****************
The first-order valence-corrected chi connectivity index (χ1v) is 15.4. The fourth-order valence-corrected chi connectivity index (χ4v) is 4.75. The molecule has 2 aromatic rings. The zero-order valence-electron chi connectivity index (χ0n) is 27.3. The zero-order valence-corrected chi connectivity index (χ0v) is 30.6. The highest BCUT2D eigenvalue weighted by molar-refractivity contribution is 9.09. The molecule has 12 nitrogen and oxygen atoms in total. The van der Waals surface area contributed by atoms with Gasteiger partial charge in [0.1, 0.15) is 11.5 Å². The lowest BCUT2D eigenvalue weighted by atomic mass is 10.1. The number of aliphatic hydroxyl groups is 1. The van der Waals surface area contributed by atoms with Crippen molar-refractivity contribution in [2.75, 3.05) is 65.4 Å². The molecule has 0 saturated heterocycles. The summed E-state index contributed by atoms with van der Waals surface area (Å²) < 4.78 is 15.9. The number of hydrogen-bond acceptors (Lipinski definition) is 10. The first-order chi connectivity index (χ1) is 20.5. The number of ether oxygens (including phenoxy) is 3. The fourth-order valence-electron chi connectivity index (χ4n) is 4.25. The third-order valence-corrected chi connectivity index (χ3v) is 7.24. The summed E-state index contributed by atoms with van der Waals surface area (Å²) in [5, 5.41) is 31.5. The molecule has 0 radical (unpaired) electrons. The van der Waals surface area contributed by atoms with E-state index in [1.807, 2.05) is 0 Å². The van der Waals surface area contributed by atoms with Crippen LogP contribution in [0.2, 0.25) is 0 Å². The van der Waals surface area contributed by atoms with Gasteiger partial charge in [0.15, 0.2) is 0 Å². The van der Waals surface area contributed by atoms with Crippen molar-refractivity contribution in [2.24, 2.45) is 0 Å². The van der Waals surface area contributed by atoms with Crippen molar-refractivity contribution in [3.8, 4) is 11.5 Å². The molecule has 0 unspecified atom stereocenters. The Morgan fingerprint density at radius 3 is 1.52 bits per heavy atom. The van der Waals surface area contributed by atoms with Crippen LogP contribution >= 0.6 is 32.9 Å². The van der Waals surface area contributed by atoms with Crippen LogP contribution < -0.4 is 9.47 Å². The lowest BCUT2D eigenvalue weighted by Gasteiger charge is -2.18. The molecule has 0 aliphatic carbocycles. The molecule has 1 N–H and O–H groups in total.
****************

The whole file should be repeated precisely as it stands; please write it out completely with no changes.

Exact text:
The first-order valence-corrected chi connectivity index (χ1v) is 15.4. The fourth-order valence-corrected chi connectivity index (χ4v) is 4.75. The molecule has 2 aromatic rings. The zero-order valence-electron chi connectivity index (χ0n) is 27.3. The zero-order valence-corrected chi connectivity index (χ0v) is 30.6. The highest BCUT2D eigenvalue weighted by molar-refractivity contribution is 9.09. The molecule has 12 nitrogen and oxygen atoms in total. The van der Waals surface area contributed by atoms with Gasteiger partial charge in [0.1, 0.15) is 11.5 Å². The lowest BCUT2D eigenvalue weighted by atomic mass is 10.1. The number of aliphatic hydroxyl groups is 1. The van der Waals surface area contributed by atoms with Crippen molar-refractivity contribution in [2.75, 3.05) is 65.4 Å². The molecule has 0 saturated heterocycles. The summed E-state index contributed by atoms with van der Waals surface area (Å²) < 4.78 is 15.9. The number of hydrogen-bond acceptors (Lipinski definition) is 10. The first-order chi connectivity index (χ1) is 20.5. The number of ether oxygens (including phenoxy) is 3. The fourth-order valence-electron chi connectivity index (χ4n) is 4.25. The third-order valence-corrected chi connectivity index (χ3v) is 7.24. The summed E-state index contributed by atoms with van der Waals surface area (Å²) in [5, 5.41) is 31.5. The molecule has 0 radical (unpaired) electrons. The van der Waals surface area contributed by atoms with E-state index in [1.807, 2.05) is 0 Å². The van der Waals surface area contributed by atoms with Crippen LogP contribution in [0.2, 0.25) is 0 Å². The van der Waals surface area contributed by atoms with Gasteiger partial charge in [0.15, 0.2) is 0 Å². The van der Waals surface area contributed by atoms with Crippen molar-refractivity contribution in [2.24, 2.45) is 0 Å². The van der Waals surface area contributed by atoms with Crippen molar-refractivity contribution in [3.8, 4) is 11.5 Å². The molecule has 0 unspecified atom stereocenters. The Morgan fingerprint density at radius 3 is 1.52 bits per heavy atom. The van der Waals surface area contributed by atoms with Crippen LogP contribution >= 0.6 is 32.9 Å². The van der Waals surface area contributed by atoms with Crippen LogP contribution < -0.4 is 9.47 Å². The lowest BCUT2D eigenvalue weighted by Gasteiger charge is -2.18. The molecule has 0 aliphatic carbocycles. The molecule has 1 N–H and O–H groups in total.